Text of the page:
- In consumer content we know that emotional headlines can generate high levels of engagement, particularly on Facebook. However, the most shared business posts very rarely use emotional headlines. In fact emotional words in headlines can actually reduce engagement in a business context.
- In areas like marketing we can see that the format is particularly significant in driving shares and links. ‘How to’ and list posts for example, gained higher average shares and had more impact than say the topic. It appears that this audience does crave practical ‘how to’ posts and skimmable list structures.
- By contrast in areas like technology, the topic appears more important. Articles about in vogue topics and celebrity companies such as AI or Uber gained significantly more shares on average regardless of other factors such as format or content type.
- In areas like healthcare we found specific forms of news, such as breakthrough treatments, gained far more engagement than all other content types, topics and formats.
- We also found that phrases such as “need to know” appear to be far more powerful in healthcare headlines than in other headlines. This reinforces the importance of audience and context.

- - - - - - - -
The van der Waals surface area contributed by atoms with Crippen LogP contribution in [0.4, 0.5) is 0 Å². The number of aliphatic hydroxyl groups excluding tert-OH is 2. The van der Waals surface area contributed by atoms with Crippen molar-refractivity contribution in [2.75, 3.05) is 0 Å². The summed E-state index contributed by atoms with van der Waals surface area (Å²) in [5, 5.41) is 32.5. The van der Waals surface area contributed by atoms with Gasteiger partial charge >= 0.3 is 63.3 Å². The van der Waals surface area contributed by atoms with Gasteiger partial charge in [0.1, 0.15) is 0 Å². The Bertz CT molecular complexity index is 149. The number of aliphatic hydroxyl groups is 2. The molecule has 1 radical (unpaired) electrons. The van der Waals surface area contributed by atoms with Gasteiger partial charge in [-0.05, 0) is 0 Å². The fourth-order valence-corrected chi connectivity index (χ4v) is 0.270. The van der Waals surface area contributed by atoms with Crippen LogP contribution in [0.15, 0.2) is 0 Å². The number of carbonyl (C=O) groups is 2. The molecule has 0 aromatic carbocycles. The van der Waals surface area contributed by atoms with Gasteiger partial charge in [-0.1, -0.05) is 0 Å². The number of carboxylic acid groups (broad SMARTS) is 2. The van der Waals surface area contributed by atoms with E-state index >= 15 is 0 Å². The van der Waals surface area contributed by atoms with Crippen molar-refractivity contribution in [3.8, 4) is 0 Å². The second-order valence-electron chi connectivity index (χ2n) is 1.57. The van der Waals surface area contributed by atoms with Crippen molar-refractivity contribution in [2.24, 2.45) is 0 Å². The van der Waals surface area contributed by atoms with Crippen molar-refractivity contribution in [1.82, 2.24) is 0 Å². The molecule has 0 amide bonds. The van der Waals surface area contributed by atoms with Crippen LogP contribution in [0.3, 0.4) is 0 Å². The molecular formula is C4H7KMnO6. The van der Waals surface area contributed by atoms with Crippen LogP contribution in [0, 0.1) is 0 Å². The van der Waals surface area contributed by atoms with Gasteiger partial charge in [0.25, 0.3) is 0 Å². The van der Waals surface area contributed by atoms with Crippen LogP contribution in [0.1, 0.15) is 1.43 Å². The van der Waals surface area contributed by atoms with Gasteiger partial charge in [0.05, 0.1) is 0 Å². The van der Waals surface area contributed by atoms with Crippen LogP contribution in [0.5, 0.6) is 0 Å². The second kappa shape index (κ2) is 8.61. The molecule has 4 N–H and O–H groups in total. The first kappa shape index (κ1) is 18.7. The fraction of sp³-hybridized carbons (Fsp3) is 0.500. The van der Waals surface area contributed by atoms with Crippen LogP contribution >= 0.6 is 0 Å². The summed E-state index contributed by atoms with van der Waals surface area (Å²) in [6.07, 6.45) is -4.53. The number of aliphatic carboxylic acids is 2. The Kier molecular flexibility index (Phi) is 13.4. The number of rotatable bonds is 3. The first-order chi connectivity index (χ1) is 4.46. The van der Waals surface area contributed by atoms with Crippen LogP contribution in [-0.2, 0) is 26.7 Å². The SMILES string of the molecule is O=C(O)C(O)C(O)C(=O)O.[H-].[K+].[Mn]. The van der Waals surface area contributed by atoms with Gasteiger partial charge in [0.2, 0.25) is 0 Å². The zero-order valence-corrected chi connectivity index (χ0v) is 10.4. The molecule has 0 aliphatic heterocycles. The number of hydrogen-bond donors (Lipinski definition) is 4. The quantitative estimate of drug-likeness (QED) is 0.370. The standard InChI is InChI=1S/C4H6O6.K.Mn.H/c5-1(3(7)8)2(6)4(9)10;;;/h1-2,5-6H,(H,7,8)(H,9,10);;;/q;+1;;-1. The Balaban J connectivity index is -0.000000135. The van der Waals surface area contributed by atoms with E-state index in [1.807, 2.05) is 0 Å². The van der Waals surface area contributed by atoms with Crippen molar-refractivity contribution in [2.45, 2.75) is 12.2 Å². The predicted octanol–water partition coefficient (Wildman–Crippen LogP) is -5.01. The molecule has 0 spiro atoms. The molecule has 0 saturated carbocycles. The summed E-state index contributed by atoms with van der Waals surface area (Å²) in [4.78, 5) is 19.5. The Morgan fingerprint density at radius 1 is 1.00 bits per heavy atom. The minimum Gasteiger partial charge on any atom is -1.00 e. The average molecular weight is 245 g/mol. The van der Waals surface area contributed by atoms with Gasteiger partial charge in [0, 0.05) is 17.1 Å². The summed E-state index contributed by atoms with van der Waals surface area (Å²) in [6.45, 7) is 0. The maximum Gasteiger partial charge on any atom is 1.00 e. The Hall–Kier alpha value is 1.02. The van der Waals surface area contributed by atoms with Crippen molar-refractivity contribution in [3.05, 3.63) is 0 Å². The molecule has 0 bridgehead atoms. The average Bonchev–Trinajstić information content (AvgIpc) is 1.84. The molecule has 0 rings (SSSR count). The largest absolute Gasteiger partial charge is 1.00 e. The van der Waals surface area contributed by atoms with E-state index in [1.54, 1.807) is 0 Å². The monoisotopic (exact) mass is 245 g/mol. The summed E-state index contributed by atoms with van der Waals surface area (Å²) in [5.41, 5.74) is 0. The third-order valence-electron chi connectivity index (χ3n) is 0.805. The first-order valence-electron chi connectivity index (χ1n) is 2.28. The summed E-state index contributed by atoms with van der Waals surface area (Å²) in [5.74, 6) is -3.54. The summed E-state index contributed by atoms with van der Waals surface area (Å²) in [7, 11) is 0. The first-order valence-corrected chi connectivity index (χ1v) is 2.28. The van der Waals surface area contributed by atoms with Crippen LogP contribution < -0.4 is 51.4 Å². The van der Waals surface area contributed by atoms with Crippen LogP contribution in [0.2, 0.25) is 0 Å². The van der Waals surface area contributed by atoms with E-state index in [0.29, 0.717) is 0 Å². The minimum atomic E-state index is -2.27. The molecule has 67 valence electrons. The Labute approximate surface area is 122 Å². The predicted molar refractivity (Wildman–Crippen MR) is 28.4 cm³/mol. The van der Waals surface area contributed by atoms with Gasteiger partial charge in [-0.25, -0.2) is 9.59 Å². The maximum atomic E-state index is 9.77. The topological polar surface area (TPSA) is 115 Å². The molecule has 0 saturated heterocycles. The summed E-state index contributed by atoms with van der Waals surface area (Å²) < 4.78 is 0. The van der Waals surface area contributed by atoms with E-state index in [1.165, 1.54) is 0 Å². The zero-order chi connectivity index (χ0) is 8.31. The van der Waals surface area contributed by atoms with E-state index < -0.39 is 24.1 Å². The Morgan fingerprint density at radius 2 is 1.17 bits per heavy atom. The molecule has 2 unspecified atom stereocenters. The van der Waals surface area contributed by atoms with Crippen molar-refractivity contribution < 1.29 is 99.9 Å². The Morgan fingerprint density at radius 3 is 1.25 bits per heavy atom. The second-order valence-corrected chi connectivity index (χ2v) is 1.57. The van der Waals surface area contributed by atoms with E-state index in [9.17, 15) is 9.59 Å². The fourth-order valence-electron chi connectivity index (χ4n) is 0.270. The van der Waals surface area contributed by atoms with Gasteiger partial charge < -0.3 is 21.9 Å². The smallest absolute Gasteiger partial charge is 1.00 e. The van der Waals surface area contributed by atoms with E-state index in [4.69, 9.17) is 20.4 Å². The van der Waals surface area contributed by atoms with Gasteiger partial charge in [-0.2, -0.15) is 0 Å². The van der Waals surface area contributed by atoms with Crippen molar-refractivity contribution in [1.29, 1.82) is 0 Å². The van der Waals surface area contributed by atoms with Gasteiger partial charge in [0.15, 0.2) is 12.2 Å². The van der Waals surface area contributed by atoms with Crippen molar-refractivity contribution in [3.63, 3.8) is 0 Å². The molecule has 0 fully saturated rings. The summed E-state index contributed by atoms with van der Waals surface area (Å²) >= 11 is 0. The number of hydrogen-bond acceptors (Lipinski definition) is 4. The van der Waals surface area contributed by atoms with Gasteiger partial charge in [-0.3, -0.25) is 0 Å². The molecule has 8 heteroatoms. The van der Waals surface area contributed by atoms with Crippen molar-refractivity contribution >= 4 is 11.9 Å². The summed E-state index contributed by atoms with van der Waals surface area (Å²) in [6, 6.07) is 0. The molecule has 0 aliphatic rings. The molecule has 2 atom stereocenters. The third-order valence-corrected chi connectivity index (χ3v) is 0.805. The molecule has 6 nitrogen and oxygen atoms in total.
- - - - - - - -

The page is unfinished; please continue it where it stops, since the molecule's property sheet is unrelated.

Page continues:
- Our recent headline research found that on Facebook the phrase “on a budget’ performs poorly, possibly because in that context people are looking for news and entertainment. Whereas the same phrase performs very well on Pinterest in areas such as home decorating and DIY.
The simple point is that an effective content writing algorithm would need to understand the DNA of successful content for a specific context and audience, and adapt the content it produces accordingly.
This is equally true of human content writers. The more you understand the DNA of successful content in your industry the more you will have a clear picture of the content you should be aspiring to create. Algorithms may be many years away from being able to generate content which is not data driven, such as opinion content, but as writers, we still need to do more to understand our audience. Analysing data is one way we can deepen our understanding.
The DNA of Successful Content: Learning From Data
There are increasingly large datasets available for us to learn from. For example, just from our BuzzSumo database we can pull hundreds of thousands of articles for a topic or an industry along with data such as the number of shares and links they received (plus who shared and who linked to the article). Other datasets will show you how the article ranks in Google or estimate the traffic the article gained. The key question is how quickly algorithms and human writers can learn from this data and adapt accordingly.
Our joint report with LinkedIn is a first step at using data to help us understand the DNA of successful content across different industries. We reviewed the 40,000 most shared posts in ten industries over the last year and analysed the elements that correlated with high levels of shares and links. While there is no simple formula for content success, the data demonstrates how important it is to adapt your content for your industry and your audience.
Jason Miller and I will also be talking about the report and the findings at the Technology For Marketing Conference in September in London.